During the COVID-19 pandemic, it is critical to separate medical advice from politics. Doctors are subject to high regulatory standards, can be struck off for ethical violations and are bound by a common standard. Politics graduates aren't bound by such standards. It is further important to note that political academic material should not be treated with the same weight as scientific evidence (especially Randomised Control Trial evidence).

Devi Sridhar is a notable COVID-19 commentator who holds a position as a Professor of Global Public Health at the University of Edinburgh and is a notable advocate of a ZeroCovid policy.

She holds a BSc in Biology from the University of Miami and a DPhil in politics from the University of Oxford. Neither of these qualifications allow someone to practice as a medical doctor.

The UK's General Medical Council holds no record for a Devi Sridhar having a license to practice medicine in the UK. Her Google Scholar profile indicates she is well versed in writing political pieces on global health, but she has no experience whatsoever of conducting clinical trials or scientific evaluation of treatments.

Whilst I am not aware of instances where Devi herself has directly claimed to be a doctor, she has made worrying claims that should be left to qualified medical professionals. She has commented on the symptoms of COVID-19 and made comments on treatment. Her comments on treatment showed a dire lack of understanding with evidence based medicine, comparing dexamethasone, a drug proven in Randomised Control Trial evidence, to other drugs in other studies which are based on weak observational data. The fact she could only consider the scientific material on the basic of whether it was published in an academic journal shows she possesses a complete lack of understanding on the design of scientific experiments (for the record, the RECOVERY trial's results on dexamethasone are not only now published but also validated in a published systematic meta-analysis).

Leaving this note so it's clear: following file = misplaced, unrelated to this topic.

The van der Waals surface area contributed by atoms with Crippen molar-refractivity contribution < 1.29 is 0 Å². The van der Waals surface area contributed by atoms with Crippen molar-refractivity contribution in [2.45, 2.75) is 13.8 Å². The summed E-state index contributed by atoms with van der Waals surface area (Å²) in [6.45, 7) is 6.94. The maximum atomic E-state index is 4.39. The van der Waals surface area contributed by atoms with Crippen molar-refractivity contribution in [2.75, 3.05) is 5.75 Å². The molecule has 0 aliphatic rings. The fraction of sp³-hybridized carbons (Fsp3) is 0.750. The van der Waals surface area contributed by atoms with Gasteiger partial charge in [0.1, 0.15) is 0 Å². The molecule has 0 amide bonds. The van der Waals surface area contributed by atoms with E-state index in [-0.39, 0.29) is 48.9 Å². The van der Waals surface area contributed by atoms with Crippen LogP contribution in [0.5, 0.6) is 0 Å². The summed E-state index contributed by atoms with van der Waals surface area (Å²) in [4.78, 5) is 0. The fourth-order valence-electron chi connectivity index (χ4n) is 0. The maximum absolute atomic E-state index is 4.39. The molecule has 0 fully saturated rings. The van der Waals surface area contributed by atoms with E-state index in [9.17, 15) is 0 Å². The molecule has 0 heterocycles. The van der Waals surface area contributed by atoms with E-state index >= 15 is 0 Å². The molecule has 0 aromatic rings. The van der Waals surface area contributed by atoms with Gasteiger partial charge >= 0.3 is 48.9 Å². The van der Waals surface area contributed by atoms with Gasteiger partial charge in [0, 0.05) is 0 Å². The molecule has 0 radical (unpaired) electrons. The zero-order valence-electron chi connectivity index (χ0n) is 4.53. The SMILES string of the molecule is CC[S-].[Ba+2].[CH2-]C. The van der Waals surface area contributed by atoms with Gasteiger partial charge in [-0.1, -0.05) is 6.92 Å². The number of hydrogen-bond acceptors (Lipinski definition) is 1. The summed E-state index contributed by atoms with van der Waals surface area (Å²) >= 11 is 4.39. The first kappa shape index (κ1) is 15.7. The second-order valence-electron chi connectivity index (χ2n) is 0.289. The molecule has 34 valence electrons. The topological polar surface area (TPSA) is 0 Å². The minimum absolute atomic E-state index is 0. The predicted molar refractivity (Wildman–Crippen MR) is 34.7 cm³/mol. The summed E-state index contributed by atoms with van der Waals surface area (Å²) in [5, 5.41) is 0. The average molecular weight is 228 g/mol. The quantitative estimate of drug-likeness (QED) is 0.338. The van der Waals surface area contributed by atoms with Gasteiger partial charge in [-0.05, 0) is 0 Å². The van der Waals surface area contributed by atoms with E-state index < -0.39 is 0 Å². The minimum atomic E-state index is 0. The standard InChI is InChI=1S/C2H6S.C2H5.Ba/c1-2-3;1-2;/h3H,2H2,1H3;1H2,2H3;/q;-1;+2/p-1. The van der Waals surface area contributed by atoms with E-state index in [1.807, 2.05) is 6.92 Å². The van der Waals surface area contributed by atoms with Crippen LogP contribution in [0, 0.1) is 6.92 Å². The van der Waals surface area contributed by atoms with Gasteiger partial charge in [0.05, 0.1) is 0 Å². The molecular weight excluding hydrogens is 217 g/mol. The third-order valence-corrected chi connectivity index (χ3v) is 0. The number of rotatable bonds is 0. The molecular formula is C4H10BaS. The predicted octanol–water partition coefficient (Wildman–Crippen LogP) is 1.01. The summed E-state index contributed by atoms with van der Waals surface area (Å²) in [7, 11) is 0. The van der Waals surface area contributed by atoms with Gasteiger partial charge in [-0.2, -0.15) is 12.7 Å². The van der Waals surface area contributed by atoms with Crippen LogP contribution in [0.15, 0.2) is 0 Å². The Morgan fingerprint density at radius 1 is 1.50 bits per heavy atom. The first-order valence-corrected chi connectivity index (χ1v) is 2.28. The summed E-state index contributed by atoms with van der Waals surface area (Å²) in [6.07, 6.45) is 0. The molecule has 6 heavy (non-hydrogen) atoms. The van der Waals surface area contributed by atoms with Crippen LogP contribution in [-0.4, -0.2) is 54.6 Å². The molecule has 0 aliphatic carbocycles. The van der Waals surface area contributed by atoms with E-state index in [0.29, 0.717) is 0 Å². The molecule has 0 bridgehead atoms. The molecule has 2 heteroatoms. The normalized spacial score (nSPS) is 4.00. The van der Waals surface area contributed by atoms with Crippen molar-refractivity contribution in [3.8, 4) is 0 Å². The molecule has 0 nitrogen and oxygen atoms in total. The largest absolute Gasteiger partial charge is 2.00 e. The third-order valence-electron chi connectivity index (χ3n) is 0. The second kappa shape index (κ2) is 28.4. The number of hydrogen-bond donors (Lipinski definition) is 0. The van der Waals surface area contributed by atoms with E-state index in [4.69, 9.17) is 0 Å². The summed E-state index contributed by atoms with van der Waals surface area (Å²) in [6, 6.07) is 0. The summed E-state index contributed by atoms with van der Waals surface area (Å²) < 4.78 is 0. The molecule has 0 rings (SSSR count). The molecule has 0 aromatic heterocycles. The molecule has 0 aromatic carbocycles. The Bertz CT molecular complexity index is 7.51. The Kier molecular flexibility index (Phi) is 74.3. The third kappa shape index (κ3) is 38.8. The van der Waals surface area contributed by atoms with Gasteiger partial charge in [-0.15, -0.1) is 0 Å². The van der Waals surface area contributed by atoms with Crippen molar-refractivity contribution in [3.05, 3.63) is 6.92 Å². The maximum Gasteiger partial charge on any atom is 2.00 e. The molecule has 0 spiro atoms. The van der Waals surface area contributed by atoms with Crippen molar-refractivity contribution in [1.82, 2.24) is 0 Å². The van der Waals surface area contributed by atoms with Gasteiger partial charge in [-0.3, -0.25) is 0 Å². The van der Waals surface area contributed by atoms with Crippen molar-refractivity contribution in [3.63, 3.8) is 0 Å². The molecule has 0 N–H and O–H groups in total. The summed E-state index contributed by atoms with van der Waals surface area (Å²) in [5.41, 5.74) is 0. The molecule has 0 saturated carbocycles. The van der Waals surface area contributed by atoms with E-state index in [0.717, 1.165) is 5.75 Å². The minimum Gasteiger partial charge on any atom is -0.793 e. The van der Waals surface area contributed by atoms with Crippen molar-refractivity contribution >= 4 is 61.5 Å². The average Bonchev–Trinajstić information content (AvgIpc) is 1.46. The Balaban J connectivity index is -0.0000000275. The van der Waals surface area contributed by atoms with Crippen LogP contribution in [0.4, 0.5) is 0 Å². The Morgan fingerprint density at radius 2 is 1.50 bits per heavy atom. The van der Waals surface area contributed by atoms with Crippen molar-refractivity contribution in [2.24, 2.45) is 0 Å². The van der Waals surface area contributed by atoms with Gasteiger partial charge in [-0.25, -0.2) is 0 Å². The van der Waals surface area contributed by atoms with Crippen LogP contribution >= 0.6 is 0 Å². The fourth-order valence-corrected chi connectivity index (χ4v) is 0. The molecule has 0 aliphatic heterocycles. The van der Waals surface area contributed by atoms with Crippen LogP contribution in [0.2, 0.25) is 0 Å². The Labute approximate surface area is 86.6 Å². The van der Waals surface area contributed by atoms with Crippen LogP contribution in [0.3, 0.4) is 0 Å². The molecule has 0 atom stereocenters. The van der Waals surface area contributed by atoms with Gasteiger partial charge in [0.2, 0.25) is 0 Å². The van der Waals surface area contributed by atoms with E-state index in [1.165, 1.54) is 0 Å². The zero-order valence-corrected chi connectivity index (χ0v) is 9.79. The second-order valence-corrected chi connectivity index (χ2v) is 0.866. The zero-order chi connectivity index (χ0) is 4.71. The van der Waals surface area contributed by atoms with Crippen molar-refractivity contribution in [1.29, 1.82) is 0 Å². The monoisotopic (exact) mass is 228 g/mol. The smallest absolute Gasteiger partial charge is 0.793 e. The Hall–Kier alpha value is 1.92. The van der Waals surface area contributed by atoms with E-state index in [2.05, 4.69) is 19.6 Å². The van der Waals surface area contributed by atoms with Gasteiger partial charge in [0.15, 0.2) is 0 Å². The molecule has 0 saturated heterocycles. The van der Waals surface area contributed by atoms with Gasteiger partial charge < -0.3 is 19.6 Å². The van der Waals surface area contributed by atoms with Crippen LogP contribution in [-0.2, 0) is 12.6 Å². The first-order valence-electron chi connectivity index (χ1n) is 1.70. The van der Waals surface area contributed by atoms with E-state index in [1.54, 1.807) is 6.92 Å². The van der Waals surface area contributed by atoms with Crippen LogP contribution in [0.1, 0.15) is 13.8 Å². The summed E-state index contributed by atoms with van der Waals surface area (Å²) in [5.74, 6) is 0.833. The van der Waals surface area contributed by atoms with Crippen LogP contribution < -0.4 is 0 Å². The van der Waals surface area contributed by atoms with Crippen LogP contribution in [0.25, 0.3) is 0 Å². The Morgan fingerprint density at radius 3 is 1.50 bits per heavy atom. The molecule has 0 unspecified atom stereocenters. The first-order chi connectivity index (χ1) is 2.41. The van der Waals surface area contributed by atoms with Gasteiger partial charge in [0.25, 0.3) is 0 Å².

Aside from her lack of understanding of evidence based medicine; it if further important to note that Professor Peter Horby and Professor Martin Landray, who are Co-Chief Investigators of the RECOVERY trial, are medically qualified doctors unlike Devi Sridhar.

Devi has also repeatedly made comments on non-pharmaceutical interventions; this includes her making a u-turn on school re-opening in Scotland despite all UK Chief Medical Officers warning: "against a certainty of long-term harm to many children and young people from not attending school." She has appraised the rigour of evidence on face masks despite the fact that Professor Carl Heneghan (of the University of Oxford's Centre for Evidence Based Medicine, both an actual scientist and an actual doctor) warning that we were masking lack of evidence with politics and that there is currently an absence of Randomised Control Trial evidence in favour of mask wearing.

When the general public base their medical understandings of the COVID-19 epidemic on the basis of professional evidence (which, in itself, scientists consider to be a very weak form of evidence), they should at least have the understanding to know which professionals are qualified and regulated to give such professional advice. Do not risk your own health by taking advice from pretend doctors.